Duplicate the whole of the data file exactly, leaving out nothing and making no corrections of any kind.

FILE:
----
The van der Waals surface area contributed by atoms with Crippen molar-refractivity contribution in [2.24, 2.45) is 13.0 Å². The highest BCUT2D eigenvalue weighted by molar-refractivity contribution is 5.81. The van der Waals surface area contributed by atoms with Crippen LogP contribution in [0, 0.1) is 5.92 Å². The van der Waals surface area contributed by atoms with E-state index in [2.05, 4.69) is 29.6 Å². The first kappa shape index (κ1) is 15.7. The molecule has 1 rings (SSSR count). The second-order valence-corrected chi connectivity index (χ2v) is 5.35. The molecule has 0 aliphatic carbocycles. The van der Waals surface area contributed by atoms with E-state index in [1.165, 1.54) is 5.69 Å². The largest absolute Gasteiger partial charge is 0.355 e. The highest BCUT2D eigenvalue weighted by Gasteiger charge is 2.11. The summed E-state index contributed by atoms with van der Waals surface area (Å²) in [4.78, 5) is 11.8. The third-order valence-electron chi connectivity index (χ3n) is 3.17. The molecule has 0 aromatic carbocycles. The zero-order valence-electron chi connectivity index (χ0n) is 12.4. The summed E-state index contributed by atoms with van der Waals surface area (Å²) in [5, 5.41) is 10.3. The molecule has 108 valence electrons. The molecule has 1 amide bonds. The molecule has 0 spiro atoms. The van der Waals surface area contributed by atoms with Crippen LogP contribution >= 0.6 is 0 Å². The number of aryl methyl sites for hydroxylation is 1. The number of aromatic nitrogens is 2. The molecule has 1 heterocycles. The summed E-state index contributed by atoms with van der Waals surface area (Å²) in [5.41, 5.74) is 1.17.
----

The van der Waals surface area contributed by atoms with Crippen molar-refractivity contribution in [2.24, 2.45) is 13.0 Å². The highest BCUT2D eigenvalue weighted by molar-refractivity contribution is 5.81. The van der Waals surface area contributed by atoms with Crippen LogP contribution in [0, 0.1) is 5.92 Å². The van der Waals surface area contributed by atoms with E-state index in [2.05, 4.69) is 29.6 Å². The first kappa shape index (κ1) is 15.7. The molecule has 1 rings (SSSR count). The second-order valence-corrected chi connectivity index (χ2v) is 5.35. The molecule has 0 aliphatic carbocycles. The van der Waals surface area contributed by atoms with E-state index in [1.165, 1.54) is 5.69 Å². The largest absolute Gasteiger partial charge is 0.355 e. The highest BCUT2D eigenvalue weighted by Gasteiger charge is 2.11. The summed E-state index contributed by atoms with van der Waals surface area (Å²) in [4.78, 5) is 11.8. The third-order valence-electron chi connectivity index (χ3n) is 3.17. The molecule has 0 aromatic carbocycles. The zero-order valence-electron chi connectivity index (χ0n) is 12.4. The summed E-state index contributed by atoms with van der Waals surface area (Å²) in [5, 5.41) is 10.3. The molecule has 108 valence electrons. The molecule has 1 amide bonds. The molecule has 0 spiro atoms. The van der Waals surface area contributed by atoms with Crippen LogP contribution >= 0.6 is 0 Å². The number of aryl methyl sites for hydroxylation is 1. The number of aromatic nitrogens is 2. The molecule has 1 heterocycles. The summed E-state index contributed by atoms with van der Waals surface area (Å²) in [5.41, 5.74) is 1.17.